(B) For a retirant who was not an elected or appointed county official at retirement, is elected or appointed as a county official for a term of office that begins after the retirant's retirement allowance effective date.

(C) For a retirant who was an elected or appointed county official at retirement, is elected or appointed as a county official to a different office from which the retirant retired for a term of office that begins after the retirant's retirement allowance effective date.

(D) For a retirant who was an elected or appointed county official at retirement, is elected or appointed as a county official to the same office from which the retirant retired for a term of office that begins 2 years or more after the retirant's retirement allowance effective date.

(ii) The retirant is not eligible for any benefits from the county other than those required by law or otherwise provided to the retirant by virtue of his or her being a retirant.

(iii) The retirant is not a member of the plan during the period of reemployment, does not receive additional retirement credits during the period of reemployment, and does not receive any increase in pension or retirement benefits because of the employment under this subdivision.

By its plain terms, MCL 46.12a(28) mandates that, if a retired county employee is reemployed by the county, the employee’s pension or retirement benefit may continue to be paid only if each of three specific conditions is met. First, pursuant to subsection (b)(i), unless the position is one of the qualifying elected or appointed positions, the reemployed retirant must work less than 1,000 hours per 12-month period. Second, pursuant to subsection (b)(ii), the employee must not be eligible for any employee benefits other than those required by law5 or those provided by virtue of his or her being a retirant.6 Finally, under subsection (b)(iii), the employee may not be a member of the county’s retirement plan and may not receive additional retirement credits during the period of reemployment. Unless each of these conditions is met, payment of the employee’s pension or retirement benefit "shall be suspended."

It is my opinion, therefore, that consistent with MCL 46.12a(28), a county may adopt a deferred retirement option plan (DROP) and may, with approval of the affected employee, pay the employee’s retirement or pension benefit into the DROP program if (1) the reemployed retirant works less than 1,000 hours per 12-month period or the position is an elected or appointed position meeting the requirements of MCL 46.12a(b)(i)(B)-(D); (2) the employee is not eligible for any employee benefits other than those required by law or those provided by virtue of being a retirant; and (3) the employee is not a member of the county’s retirement plan and does not receive additional retirement credits during the period of reemployment.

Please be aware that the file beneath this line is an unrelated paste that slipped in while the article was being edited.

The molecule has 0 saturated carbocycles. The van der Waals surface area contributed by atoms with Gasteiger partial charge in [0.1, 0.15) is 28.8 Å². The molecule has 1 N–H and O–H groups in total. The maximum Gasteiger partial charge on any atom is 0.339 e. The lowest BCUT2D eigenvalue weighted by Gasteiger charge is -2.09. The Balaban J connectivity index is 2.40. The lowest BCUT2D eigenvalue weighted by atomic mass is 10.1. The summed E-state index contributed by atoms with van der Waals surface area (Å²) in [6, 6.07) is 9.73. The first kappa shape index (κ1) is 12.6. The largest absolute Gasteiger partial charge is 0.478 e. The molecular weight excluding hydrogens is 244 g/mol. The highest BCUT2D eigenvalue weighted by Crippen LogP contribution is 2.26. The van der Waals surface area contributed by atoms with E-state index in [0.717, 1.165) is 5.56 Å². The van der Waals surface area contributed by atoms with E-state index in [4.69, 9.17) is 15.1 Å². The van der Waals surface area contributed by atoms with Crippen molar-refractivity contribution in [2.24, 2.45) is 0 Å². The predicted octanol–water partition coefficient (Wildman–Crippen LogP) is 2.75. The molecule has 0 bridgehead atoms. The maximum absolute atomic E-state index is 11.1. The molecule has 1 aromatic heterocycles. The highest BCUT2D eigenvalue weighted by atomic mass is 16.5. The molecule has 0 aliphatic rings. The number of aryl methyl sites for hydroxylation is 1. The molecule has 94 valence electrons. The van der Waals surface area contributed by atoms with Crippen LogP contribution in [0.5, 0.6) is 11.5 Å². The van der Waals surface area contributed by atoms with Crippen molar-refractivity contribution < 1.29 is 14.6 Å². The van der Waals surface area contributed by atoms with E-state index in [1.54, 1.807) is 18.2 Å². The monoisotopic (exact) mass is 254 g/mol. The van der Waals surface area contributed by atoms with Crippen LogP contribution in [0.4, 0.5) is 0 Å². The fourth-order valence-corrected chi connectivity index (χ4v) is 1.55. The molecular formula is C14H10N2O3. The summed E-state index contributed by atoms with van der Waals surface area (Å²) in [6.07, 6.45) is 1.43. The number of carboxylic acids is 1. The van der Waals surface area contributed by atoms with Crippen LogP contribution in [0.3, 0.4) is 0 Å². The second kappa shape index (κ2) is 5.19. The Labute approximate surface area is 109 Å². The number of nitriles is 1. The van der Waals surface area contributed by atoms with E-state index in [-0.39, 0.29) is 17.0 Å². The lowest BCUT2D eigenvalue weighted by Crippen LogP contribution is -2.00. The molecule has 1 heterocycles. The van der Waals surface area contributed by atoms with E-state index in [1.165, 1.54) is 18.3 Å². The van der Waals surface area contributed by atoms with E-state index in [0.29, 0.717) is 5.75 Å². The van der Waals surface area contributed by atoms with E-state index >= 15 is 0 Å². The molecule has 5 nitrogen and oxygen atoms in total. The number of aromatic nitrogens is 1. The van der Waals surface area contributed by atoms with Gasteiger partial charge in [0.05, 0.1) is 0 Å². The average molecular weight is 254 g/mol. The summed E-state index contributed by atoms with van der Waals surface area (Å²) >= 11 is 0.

MIKE COX
Attorney General

1The employee would have to be, for example, at least age 55 with 25 years of service.  MCL 46.12a(1)(b).

2While not precedential, the Internal Revenue Service has ruled favorably on the federal tax treatment of certain lump sum distributions from a DROP account.  Private Letter Ruling 200219042.

3Because your letter makes no reference to any collective bargaining agreement, this opinion does not address what impact, if any, a collective bargaining agreement might have on the question. 1988 PA 499 amended MCL 46.12a to authorize counties to enter into collective bargaining agreements that provide "retirement benefits that are in excess of the retirement benefits otherwise authorized to be provided under this section." See MCL 46.12a(27). Thus, a county could agree to calculate an employee's final average compensation based upon his or her three highest consecutive years of compensation, rather than the five years mandated by MCL 46.12a(2)(a), if part of a collective bargaining agreement reached under the Public Employment Relations Act, MCL 423.201 et seq. Macomb County Professional Deputies Assn v Macomb County, 182 Mich App 724; 452 NW2d 902 (1990).

4Your request letter refers to MCL 46.12a(29). Subsequent to your request, the Legislature enacted 2002 PA 730 which amended MCL 46.12a to remove the requirement for a county pension plan committee. This caused a renumbering of MCL 46.12a’s subsections, so the operative subsection here is now MCL 46.12a(28) rather than (29).

5Among employee benefits "required by law" are worker's compensation coverage pursuant to MCL 418.101 et seq and, for applicable employees, overtime compensation under MCL 408.384a.

6A county pension plan may provide group life, health, accident and hospitalization coverage to retirants. MCL 46.12a(1)(a). Retirant insurance benefits often differ from active employee insurance benefits. For example, health, accident, and hospitalization benefits for retirants are commonly coordinated with Medicare coverage. Group life coverage, if provided for retirants, is often less extensive than that provided active employees.